“You are not your job, you’re not how much money you have in the bank. You are not the car you drive. You’re not the contents of your wallet. You are not your fucking khakis. You are the all singing, all dancing crap of the world.”
― Chuck Palahniuk, Fight Club
Todd and I have been talking lately about our next car. Like the responsible ISTJ he is he managed to pay off his car loan early. I think close to a year early actually. So having not had a car payment for quite sometime and the recent addition of a large dog into our home he has started thinking about the next vehicle and what makes sense. He has decided we need a size upgrade so when he is ready he is going to look at SUVs. I must admit a piece of me is jealous.
It’s not just that he will get to drive an SUV while I am stuck in a car (I have never liked cars since being in a bad accident when I was 14). It’s the fact that I already know when the time comes for me to get another car I will be getting a minivan! It is what makes sense for us though. By the time I am ready for a new car we will either already be one child in or at least ready to start having children. When I was in high school my cousin and I always used to say we would never be “minivan moms” we were going to be the cool moms who drove SUVs. Well uncool or not I have grown up and watched my girlfriends struggle with baby seats in the back of their SUVs and cars plus at times not having enough room for all the extras you tote around not to mention trying to fit additional people in your vehicle. I realized it just doesn’t make sense.
Todd and I were talking about minivans and my silly ideas about them. Believe me, I know they are silly I do not need to be told. What would be more ridiculous though is not getting a minivan when the time comes because somehow I have attached my identity as a person to the car I drive. Or I allowed my ego to get in the way of what makes the most sense for my family. Anyway, Todd says Volvo makes a minivan so at least I have that. Half kidding, I do kind of love Volvos.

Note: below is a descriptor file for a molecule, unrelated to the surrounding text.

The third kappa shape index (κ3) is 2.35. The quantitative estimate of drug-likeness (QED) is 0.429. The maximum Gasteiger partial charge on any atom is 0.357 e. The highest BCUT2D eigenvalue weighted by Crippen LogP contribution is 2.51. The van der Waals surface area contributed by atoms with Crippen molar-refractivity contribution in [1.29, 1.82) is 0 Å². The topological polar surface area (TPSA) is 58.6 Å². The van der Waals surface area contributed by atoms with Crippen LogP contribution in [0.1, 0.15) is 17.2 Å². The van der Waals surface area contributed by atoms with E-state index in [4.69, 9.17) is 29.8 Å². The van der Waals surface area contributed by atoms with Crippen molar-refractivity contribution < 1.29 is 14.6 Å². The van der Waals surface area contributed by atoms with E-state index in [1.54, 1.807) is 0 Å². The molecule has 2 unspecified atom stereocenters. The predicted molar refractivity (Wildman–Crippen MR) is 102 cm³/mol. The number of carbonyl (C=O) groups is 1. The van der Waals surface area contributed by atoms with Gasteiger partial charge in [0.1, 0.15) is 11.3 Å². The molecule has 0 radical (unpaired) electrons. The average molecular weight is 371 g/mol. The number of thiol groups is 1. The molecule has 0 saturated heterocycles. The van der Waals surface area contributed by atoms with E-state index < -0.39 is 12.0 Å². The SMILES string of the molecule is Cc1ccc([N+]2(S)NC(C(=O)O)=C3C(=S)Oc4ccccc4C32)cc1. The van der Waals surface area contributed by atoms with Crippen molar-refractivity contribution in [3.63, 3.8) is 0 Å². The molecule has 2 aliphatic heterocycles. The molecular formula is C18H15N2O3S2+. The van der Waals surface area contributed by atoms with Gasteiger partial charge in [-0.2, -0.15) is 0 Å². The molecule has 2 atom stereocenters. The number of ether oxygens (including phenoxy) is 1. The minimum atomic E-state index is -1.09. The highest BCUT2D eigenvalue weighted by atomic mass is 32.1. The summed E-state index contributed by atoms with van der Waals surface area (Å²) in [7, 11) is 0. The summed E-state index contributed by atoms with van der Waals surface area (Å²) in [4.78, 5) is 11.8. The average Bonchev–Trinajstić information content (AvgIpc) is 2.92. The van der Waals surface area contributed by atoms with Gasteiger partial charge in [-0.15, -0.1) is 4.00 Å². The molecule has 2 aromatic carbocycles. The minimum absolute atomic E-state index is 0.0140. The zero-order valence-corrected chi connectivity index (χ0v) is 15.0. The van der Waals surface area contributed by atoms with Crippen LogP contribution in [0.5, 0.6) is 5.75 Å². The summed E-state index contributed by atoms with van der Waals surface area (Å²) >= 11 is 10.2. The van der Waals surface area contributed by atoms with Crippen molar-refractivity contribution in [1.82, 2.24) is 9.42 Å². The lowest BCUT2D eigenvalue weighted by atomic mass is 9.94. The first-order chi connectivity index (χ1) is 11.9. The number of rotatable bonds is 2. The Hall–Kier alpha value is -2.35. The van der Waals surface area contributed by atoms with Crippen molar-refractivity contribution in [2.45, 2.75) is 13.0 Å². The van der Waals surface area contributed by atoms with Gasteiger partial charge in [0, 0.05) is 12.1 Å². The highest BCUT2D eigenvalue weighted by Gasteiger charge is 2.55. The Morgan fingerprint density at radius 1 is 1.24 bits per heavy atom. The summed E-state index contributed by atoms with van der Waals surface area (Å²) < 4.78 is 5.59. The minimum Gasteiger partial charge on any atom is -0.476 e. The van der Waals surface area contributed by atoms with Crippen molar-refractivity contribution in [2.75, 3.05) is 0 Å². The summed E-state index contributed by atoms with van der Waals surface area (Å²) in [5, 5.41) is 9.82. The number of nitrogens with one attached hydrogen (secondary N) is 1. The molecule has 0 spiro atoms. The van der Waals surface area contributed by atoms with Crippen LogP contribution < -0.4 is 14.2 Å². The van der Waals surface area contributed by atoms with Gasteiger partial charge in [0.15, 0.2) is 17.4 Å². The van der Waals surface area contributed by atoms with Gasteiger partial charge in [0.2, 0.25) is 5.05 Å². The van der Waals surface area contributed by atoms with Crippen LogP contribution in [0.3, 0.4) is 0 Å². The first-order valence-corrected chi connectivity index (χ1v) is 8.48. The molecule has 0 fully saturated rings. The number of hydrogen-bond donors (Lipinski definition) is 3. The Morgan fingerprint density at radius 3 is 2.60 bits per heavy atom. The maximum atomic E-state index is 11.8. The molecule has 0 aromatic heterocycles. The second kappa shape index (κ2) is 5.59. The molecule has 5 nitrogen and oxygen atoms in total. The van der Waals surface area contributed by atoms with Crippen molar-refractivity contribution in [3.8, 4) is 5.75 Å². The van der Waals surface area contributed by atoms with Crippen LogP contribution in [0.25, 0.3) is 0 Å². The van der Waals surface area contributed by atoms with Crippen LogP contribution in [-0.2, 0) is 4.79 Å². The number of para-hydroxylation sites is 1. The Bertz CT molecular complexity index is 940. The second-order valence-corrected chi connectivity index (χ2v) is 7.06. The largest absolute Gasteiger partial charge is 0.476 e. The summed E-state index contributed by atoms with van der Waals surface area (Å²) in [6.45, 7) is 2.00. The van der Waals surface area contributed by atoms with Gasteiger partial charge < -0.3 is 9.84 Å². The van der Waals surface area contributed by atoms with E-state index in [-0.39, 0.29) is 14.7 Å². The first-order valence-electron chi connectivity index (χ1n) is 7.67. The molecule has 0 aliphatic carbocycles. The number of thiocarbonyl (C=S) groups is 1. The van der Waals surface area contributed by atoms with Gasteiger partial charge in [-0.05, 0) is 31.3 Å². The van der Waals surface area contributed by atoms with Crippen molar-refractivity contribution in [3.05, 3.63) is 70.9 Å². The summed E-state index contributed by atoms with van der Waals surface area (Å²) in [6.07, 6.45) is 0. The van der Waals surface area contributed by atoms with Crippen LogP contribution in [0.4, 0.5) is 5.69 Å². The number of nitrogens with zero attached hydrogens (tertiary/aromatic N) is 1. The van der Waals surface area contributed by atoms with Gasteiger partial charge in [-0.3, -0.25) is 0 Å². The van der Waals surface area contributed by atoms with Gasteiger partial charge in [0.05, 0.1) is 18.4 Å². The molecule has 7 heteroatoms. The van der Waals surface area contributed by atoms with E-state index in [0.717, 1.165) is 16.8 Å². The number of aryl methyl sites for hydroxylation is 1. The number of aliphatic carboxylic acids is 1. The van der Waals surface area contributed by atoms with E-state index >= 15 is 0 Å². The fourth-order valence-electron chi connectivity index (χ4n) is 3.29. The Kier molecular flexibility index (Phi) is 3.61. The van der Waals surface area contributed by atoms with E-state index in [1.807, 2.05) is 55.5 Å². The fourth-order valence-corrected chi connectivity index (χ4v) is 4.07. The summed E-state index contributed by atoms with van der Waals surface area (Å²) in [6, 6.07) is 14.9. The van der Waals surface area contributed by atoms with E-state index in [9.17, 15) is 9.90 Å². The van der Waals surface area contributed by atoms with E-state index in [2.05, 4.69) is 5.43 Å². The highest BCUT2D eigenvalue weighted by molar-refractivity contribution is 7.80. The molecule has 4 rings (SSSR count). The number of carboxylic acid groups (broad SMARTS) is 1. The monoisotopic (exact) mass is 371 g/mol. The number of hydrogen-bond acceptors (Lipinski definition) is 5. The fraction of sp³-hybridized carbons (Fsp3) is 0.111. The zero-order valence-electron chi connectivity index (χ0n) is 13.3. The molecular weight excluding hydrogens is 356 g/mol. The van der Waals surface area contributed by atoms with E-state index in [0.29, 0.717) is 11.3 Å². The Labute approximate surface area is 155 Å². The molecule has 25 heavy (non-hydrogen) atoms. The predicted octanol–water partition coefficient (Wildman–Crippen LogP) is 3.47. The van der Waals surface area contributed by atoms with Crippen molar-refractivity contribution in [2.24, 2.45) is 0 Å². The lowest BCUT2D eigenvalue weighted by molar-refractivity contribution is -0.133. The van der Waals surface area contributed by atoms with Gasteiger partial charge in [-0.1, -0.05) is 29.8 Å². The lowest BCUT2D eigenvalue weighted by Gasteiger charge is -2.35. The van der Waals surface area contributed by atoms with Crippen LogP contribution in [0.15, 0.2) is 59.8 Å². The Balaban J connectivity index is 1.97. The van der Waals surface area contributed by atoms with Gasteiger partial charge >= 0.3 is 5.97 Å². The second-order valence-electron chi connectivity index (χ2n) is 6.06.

This whole idea of feeling less than because of the car I drive got me thinking bigger picture about my identity, about individual identity in general. What do we think of ourselves? Where does our self-worth stem from? How does this compare to how others view us? Are the two ideas in line with each other or are they incredibly skewed?
For example, They say the clothes make the man, what do my clothes say about me and how much do I let what I wear speak for me?
I think my style is feminine, relatively conservative and comfortable but always put together. I will usually pick a colorful flat over a heel to save my feet but I am not a t-shirt and jeans girl.
So I wonder what kind of first impression I give? What I always strive for is approachable. And in thinking about it I do identify with what I wear. I am not proud of it but I can honestly say I don’t feel as much like myself running around in a t-shirt and jeans, I actually don’t really own any t-shirts. I acknowledge that there is a degree of superficiality in allowing my mood to be affected by what I am wearing but I do care about how I represent myself in public. While I accept that this makes me superficial on some level I also feel it is about self-respect though and possibly even being respectful of those around me.
Let me elaborate a little, if I know I have a meeting with someone I will dress accordingly. It shows that I care, showing the person I am meeting with I take them seriously therefore have shown up put together. Not to mention in terms of the work world most companies care about how the people they hire represent them. I realize when I am out in the world I am not just representing myself but others as well. That means something to me.
When it comes to my identity, I do not want to be defined by material things ultimately. My car, clothes, jewelry, phone. I have never been into status symbols etc. I also don’t want to be solely identified by the roles I play in life.
Mother, Social Worker, Wife, Daughter, Sister, Friend. I have talked many times about wanting to be the same version of myself across the board, striving for authenticity. My hope is that as I go through life I am able to stay true to who I am in all of these different roles and that come across to those I interact with. I realize my children will only ever really thinking of me as their mother but I hope as they get older when they think of me it is more than just “Mom”. I hope my affection, support, empathy and compassion shines through.
I feel this way about all of the roles I will play in life. I don’t want to just be “Jill the Social Worker” or “Jill, Todd’s wife”. When people think of me I hope who I am transcends just the title I hold in their life.